My previous post about the similarities between BJJ and therapy really got me thinking and I have been pondering it for a while. Since BJJ is a lifestyle, no wonder it pervades my thinking in the other aspects of my life! After all it not only affects how you eat and how you exercise, but also how you view what you do for a living.
I am a licensed psychotherapist. I have been in the clinical field since 1991 and have worked in corrections/probation/parole, child welfare, group homes, psychiatric hospitals, and outpatient clinics. It is a highly draining and highly rewarding field. Much like my feelings that I didn't pick BJJ, BJJ picked me. It is also true that the field of therapy picked me, I certainly didn't pick it. BJJ has not only given me the tools to combat stress and burnout in my profession, but I also sincerely believe that it, along with my Faith system, given me the abilities to become a better therapist. Here are some of the lessons that I have learned from these endeavors:
1. Remain Calm; Don't Panic: The keys to being a good therapist and patient lie here. Throughout any crisis, our reactions to it usually create more stress. When I am trapped under side control, my struggles usually only cause more problems. The first key is to relax.
2. Basics first, fancy later: There is a reason God gave us 2 ears versus 1 mouth. We need to listen twice as much as we speak. Crawl, then walk, then run. Shrimp bridge, elbow escape first, berimbolo and deep half guard later.
3. Find a position to survive and wait for the right opportunity to escape or improve position. Usually the first step to beating a problem is admitting that you have it, after that it is working within the confines of the situation to find a way out. It works not only with escaping back control, but domestic violence and drug abuse, too.
4. Position before control, Control before submission: Getting a job can be tough, especially when you have baggage, but personal improvement demands that you begin with the initial tasks and you can only progress after you have mastered the fundamentals.
5. There is no losing, only learning. Every time I have tapped, I learned. Likewise we often teach patients and clients that failures are learning opportunities that without them would only serve to limit their sense of self and accomplishment.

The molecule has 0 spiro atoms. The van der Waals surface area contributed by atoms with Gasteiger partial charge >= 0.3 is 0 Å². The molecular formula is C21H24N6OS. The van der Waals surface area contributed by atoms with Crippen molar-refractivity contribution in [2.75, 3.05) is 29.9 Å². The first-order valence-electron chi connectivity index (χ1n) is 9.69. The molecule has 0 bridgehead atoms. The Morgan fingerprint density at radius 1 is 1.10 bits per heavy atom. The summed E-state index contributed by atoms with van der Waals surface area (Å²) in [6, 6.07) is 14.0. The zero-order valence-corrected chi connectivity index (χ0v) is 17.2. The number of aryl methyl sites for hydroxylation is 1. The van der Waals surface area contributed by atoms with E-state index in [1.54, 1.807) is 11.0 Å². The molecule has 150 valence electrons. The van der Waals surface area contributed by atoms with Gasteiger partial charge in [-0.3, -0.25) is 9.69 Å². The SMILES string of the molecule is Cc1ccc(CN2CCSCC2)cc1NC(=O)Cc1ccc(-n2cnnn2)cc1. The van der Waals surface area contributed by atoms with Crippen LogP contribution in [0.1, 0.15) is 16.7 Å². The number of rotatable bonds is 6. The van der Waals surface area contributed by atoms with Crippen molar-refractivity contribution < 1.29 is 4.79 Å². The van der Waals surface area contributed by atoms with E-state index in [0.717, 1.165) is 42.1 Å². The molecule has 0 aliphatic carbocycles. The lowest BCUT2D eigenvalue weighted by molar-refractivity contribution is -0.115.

6. Submissions are rare; Escapes are golden. Not every match or sparring session I have participated in resulted in me getting a submission, or me being submitted, but every match I have been in has been an opportunity for me to improve my skill and learn as an athlete. Only few can get good at submission, but everybody can get good at escape.
7. There is ALWAYS an opportunity to improve position. If I can get a client to adopt the never say quit attitude, I am looking at a successful outcome.
8. It all starts with posture. The first position that we adopt, in life or in bjj, can often determine the outcome. The cool thing is, you can always change posture. It is a tough road to learn, but it can be done.
9. Posture creates pressure, pressure creates possibilities: This is the Cane Prevost 3 P model and it not only works in side mount or in guard, but also with issues of self-image or anxiety and depression.
10. Better position gives you better perspective: Fairly self explanatory, but if I can create an opprotunity to improve my position (in bottom half guard or say in a troubled marriage or disappointing job), I can appreciate a better perspective and also have a better opportunity to improve.
11. Success is often just showing up.
12. It is good to get help from the team, but on the mats or in life, it all comes down to you.
I hope you enjoyed my view.
Have a great day and stay happy!